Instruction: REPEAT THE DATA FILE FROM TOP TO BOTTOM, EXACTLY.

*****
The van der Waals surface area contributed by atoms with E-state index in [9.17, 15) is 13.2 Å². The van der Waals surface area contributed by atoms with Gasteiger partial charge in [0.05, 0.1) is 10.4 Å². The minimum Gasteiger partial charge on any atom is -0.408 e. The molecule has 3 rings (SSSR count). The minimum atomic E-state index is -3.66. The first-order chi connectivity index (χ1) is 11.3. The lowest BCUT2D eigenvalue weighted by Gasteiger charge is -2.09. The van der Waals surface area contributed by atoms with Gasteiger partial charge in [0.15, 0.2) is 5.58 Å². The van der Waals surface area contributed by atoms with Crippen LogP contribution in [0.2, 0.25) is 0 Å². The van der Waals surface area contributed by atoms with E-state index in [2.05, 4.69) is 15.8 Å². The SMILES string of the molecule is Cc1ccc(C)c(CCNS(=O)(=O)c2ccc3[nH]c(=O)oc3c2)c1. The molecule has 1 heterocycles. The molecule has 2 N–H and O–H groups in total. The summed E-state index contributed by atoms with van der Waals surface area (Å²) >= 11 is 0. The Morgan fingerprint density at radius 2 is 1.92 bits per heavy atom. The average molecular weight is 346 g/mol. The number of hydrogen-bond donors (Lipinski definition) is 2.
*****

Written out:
The van der Waals surface area contributed by atoms with E-state index in [9.17, 15) is 13.2 Å². The van der Waals surface area contributed by atoms with Gasteiger partial charge in [0.05, 0.1) is 10.4 Å². The minimum Gasteiger partial charge on any atom is -0.408 e. The molecule has 3 rings (SSSR count). The minimum atomic E-state index is -3.66. The first-order chi connectivity index (χ1) is 11.3. The lowest BCUT2D eigenvalue weighted by Gasteiger charge is -2.09. The van der Waals surface area contributed by atoms with Gasteiger partial charge in [0.15, 0.2) is 5.58 Å². The van der Waals surface area contributed by atoms with Crippen LogP contribution in [0.2, 0.25) is 0 Å². The van der Waals surface area contributed by atoms with E-state index in [2.05, 4.69) is 15.8 Å². The SMILES string of the molecule is Cc1ccc(C)c(CCNS(=O)(=O)c2ccc3[nH]c(=O)oc3c2)c1. The molecule has 1 heterocycles. The molecule has 2 N–H and O–H groups in total. The summed E-state index contributed by atoms with van der Waals surface area (Å²) >= 11 is 0. The Morgan fingerprint density at radius 2 is 1.92 bits per heavy atom. The average molecular weight is 346 g/mol. The number of hydrogen-bond donors (Lipinski definition) is 2.